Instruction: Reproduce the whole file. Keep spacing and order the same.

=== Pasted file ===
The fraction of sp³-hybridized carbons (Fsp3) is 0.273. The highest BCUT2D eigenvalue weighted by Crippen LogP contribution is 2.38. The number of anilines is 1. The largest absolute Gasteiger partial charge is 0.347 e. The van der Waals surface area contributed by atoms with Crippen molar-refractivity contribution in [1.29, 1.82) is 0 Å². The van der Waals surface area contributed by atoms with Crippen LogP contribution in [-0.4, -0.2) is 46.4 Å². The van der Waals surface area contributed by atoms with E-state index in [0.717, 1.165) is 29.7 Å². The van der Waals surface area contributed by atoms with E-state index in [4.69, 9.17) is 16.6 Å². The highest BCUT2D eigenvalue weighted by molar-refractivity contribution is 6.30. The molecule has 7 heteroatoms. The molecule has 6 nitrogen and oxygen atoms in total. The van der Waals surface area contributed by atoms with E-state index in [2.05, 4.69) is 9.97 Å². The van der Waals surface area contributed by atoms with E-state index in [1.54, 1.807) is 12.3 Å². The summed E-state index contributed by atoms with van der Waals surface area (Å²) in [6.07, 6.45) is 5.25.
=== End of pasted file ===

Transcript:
The fraction of sp³-hybridized carbons (Fsp3) is 0.273. The highest BCUT2D eigenvalue weighted by Crippen LogP contribution is 2.38. The number of anilines is 1. The largest absolute Gasteiger partial charge is 0.347 e. The van der Waals surface area contributed by atoms with Crippen molar-refractivity contribution in [1.29, 1.82) is 0 Å². The van der Waals surface area contributed by atoms with Crippen LogP contribution in [-0.4, -0.2) is 46.4 Å². The van der Waals surface area contributed by atoms with E-state index in [0.717, 1.165) is 29.7 Å². The van der Waals surface area contributed by atoms with E-state index in [4.69, 9.17) is 16.6 Å². The highest BCUT2D eigenvalue weighted by molar-refractivity contribution is 6.30. The molecule has 7 heteroatoms. The molecule has 6 nitrogen and oxygen atoms in total. The van der Waals surface area contributed by atoms with E-state index in [2.05, 4.69) is 9.97 Å². The van der Waals surface area contributed by atoms with E-state index in [1.54, 1.807) is 12.3 Å². The summed E-state index contributed by atoms with van der Waals surface area (Å²) in [6.07, 6.45) is 5.25.